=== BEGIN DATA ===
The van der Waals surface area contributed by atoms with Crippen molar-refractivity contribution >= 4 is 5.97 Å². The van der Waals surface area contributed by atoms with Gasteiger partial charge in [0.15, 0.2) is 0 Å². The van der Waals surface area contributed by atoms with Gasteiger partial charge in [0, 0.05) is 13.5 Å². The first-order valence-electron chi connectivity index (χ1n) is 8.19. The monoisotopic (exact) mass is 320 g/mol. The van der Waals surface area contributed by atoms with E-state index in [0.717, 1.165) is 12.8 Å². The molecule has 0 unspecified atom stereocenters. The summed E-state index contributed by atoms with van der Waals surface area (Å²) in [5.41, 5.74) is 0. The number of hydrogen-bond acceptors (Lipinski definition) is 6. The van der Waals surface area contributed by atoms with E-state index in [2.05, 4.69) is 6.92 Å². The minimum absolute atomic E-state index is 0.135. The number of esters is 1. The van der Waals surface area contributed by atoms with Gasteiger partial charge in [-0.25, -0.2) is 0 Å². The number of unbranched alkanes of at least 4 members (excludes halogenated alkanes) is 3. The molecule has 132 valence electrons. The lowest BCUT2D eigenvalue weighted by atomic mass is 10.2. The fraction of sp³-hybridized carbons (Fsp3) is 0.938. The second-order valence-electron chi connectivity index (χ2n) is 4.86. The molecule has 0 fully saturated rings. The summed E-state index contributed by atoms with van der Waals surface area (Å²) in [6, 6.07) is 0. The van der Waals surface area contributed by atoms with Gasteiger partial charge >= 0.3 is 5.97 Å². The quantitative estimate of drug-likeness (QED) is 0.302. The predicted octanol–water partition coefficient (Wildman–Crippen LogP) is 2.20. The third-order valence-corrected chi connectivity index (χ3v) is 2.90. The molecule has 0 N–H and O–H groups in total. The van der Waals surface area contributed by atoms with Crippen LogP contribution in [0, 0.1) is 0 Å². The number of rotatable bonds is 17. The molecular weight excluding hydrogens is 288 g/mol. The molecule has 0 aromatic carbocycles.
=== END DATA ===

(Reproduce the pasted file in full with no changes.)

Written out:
The van der Waals surface area contributed by atoms with Crippen molar-refractivity contribution >= 4 is 5.97 Å². The van der Waals surface area contributed by atoms with Gasteiger partial charge in [0.15, 0.2) is 0 Å². The van der Waals surface area contributed by atoms with Gasteiger partial charge in [0, 0.05) is 13.5 Å². The first-order valence-electron chi connectivity index (χ1n) is 8.19. The monoisotopic (exact) mass is 320 g/mol. The van der Waals surface area contributed by atoms with E-state index in [0.717, 1.165) is 12.8 Å². The molecule has 0 unspecified atom stereocenters. The summed E-state index contributed by atoms with van der Waals surface area (Å²) in [5.41, 5.74) is 0. The number of hydrogen-bond acceptors (Lipinski definition) is 6. The van der Waals surface area contributed by atoms with E-state index in [2.05, 4.69) is 6.92 Å². The minimum absolute atomic E-state index is 0.135. The number of esters is 1. The van der Waals surface area contributed by atoms with Gasteiger partial charge in [-0.25, -0.2) is 0 Å². The number of unbranched alkanes of at least 4 members (excludes halogenated alkanes) is 3. The molecule has 132 valence electrons. The lowest BCUT2D eigenvalue weighted by atomic mass is 10.2. The fraction of sp³-hybridized carbons (Fsp3) is 0.938. The second-order valence-electron chi connectivity index (χ2n) is 4.86. The molecule has 0 fully saturated rings. The summed E-state index contributed by atoms with van der Waals surface area (Å²) in [6, 6.07) is 0. The van der Waals surface area contributed by atoms with Gasteiger partial charge >= 0.3 is 5.97 Å². The quantitative estimate of drug-likeness (QED) is 0.302. The predicted octanol–water partition coefficient (Wildman–Crippen LogP) is 2.20. The third-order valence-corrected chi connectivity index (χ3v) is 2.90. The molecule has 0 N–H and O–H groups in total. The van der Waals surface area contributed by atoms with Crippen LogP contribution in [0, 0.1) is 0 Å². The number of rotatable bonds is 17. The molecular weight excluding hydrogens is 288 g/mol. The molecule has 0 aromatic carbocycles.